Brooklyn Congresswomen Yvette D. Clarke and Nydia Velazquez introduced legislation on Tuesday that could give Dreamers and immigrants who sought refuge from violent conflicts or natural disasters a pathway to permanent legal status and citizenship.
The Dream and Promise Act of 2019 is the Congress newest version of the DREAM Act, which was first introduced in 2001 to allow Dreamers, young undocumented immigrants who came to the United States as children, to earn lawful permanent residence and American citizenship, if they meet certain requirements.
The new legislation also includes protections for individuals under the Temporary Protected Status, a program that allows people from countries experiencing humanitarian crisis such as natural disasters, violent conflicts or epidemics to live and work legally in the United States, as well as Liberian immigrants covered by the Deferred Enforced Departure regulations.
We need comprehensive immigration reform that protects Dreamers, as well as TPS and DED beneficiaries, said Congresswoman Clarke who represents New Yorks 9th Congressional District including Flatbush, East Flatbush, Brownsville, Crown Heights and Prospect Heights. The Dream and Promise Act will include a path to citizenship for Dreamers, as well as for people covered by Temporary Protected Status and Deferred Enforced Departure.”
The new proposal seeks to give Dreamers and other young undocumented immigrants permanent residency if they continuously lived in the U.S. for four years before the bill is signed into law, came to America when they were 17 years old or younger, did not commit serious crimes, obtained an American high school diploma or GED, and passed a background check.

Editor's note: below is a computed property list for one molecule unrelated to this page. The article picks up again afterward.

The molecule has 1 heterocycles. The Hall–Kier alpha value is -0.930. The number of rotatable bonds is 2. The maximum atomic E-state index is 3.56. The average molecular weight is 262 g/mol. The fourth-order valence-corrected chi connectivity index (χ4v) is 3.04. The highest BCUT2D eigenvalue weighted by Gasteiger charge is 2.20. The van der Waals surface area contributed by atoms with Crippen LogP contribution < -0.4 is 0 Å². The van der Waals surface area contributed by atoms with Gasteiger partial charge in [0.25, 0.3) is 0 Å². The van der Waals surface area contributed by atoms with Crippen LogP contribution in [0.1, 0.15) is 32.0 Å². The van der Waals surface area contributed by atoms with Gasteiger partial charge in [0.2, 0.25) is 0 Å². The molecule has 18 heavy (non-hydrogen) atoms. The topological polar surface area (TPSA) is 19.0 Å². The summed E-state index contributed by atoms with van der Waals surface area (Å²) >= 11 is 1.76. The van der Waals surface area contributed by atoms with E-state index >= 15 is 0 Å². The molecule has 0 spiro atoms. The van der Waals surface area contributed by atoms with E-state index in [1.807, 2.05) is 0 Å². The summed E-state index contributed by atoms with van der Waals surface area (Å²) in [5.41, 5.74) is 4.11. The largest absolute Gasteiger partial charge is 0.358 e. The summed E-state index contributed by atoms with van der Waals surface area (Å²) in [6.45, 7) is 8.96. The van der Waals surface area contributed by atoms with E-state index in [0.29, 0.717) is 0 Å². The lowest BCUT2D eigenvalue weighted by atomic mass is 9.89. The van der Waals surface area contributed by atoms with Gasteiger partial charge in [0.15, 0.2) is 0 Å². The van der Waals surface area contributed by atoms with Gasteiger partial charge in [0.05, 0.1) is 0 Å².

To obtain citizenship, these immigrants must earn a college degree or complete two years of a degree program in a higher education institution or technical school. They would also qualify if they served in the military or have been employed in the U.S. for more than three years.
The Dream and Promise Act would grant individuals covered under TPS or DED permanent residency and cancel removal proceedings if they continuously lived in the U.S. for three years before the law is enacted. The proposal also includes additional protections for these programs that would make it harder for the Department of Homeland Security to end TPS designations for countries, as it did in November 2017 for Haiti.
The designation was awarded after the devastating 2010 earthquake which left over 200,000 people dead and some 895,000 Haitians homeless. The programs termination affects 50,000 people across the country, according to the New York Immigration Coalition, including approximately 5,200 individuals in New York. Brooklyn is home to the largest Haitian population outside of Florida.
The termination is set to take effect on July 22, 2019.
For two years, the Trump Administration has viciously targeted some of our most vulnerable immigrant communities creating a climate of uncertainty and fear, said Velázquez who represents New York’s 7th Congressional District including Bushwick, East New York and Williamsburg. “Whether it is Dreamers who arrived here as children, or TPS or DED recipients who came here fleeing desperate conditions, we need to make clear to these immigrants — our friends and neighbors — that we stand with them, and they are here to stay.
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